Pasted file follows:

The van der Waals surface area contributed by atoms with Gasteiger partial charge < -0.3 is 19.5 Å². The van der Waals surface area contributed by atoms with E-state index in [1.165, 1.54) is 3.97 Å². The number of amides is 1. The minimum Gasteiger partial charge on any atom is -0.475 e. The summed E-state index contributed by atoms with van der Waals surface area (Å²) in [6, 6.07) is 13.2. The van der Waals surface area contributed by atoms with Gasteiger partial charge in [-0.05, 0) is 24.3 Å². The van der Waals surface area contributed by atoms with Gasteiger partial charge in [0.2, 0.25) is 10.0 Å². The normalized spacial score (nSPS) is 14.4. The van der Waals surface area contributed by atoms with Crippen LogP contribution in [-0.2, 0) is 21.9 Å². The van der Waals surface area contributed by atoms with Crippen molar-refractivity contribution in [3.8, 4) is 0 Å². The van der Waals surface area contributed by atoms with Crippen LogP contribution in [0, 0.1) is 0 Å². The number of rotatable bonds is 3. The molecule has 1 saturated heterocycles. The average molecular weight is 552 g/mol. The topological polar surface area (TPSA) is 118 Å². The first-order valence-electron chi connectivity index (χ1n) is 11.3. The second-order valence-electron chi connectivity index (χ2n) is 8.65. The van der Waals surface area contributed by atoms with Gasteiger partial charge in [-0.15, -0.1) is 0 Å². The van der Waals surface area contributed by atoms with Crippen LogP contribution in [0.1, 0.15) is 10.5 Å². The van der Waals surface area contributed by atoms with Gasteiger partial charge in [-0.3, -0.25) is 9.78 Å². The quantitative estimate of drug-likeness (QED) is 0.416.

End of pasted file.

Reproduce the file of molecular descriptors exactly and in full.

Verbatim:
The van der Waals surface area contributed by atoms with Gasteiger partial charge < -0.3 is 19.5 Å². The van der Waals surface area contributed by atoms with E-state index in [1.165, 1.54) is 3.97 Å². The number of amides is 1. The minimum Gasteiger partial charge on any atom is -0.475 e. The summed E-state index contributed by atoms with van der Waals surface area (Å²) in [6, 6.07) is 13.2. The van der Waals surface area contributed by atoms with Gasteiger partial charge in [-0.05, 0) is 24.3 Å². The van der Waals surface area contributed by atoms with Gasteiger partial charge in [0.2, 0.25) is 10.0 Å². The normalized spacial score (nSPS) is 14.4. The van der Waals surface area contributed by atoms with Crippen LogP contribution in [-0.2, 0) is 21.9 Å². The van der Waals surface area contributed by atoms with Crippen molar-refractivity contribution in [3.8, 4) is 0 Å². The van der Waals surface area contributed by atoms with Crippen LogP contribution in [0, 0.1) is 0 Å². The number of rotatable bonds is 3. The molecule has 1 saturated heterocycles. The average molecular weight is 552 g/mol. The topological polar surface area (TPSA) is 118 Å². The first-order valence-electron chi connectivity index (χ1n) is 11.3. The second-order valence-electron chi connectivity index (χ2n) is 8.65. The van der Waals surface area contributed by atoms with Gasteiger partial charge in [-0.15, -0.1) is 0 Å². The van der Waals surface area contributed by atoms with Crippen LogP contribution in [0.1, 0.15) is 10.5 Å². The van der Waals surface area contributed by atoms with Gasteiger partial charge in [-0.3, -0.25) is 9.78 Å². The quantitative estimate of drug-likeness (QED) is 0.416.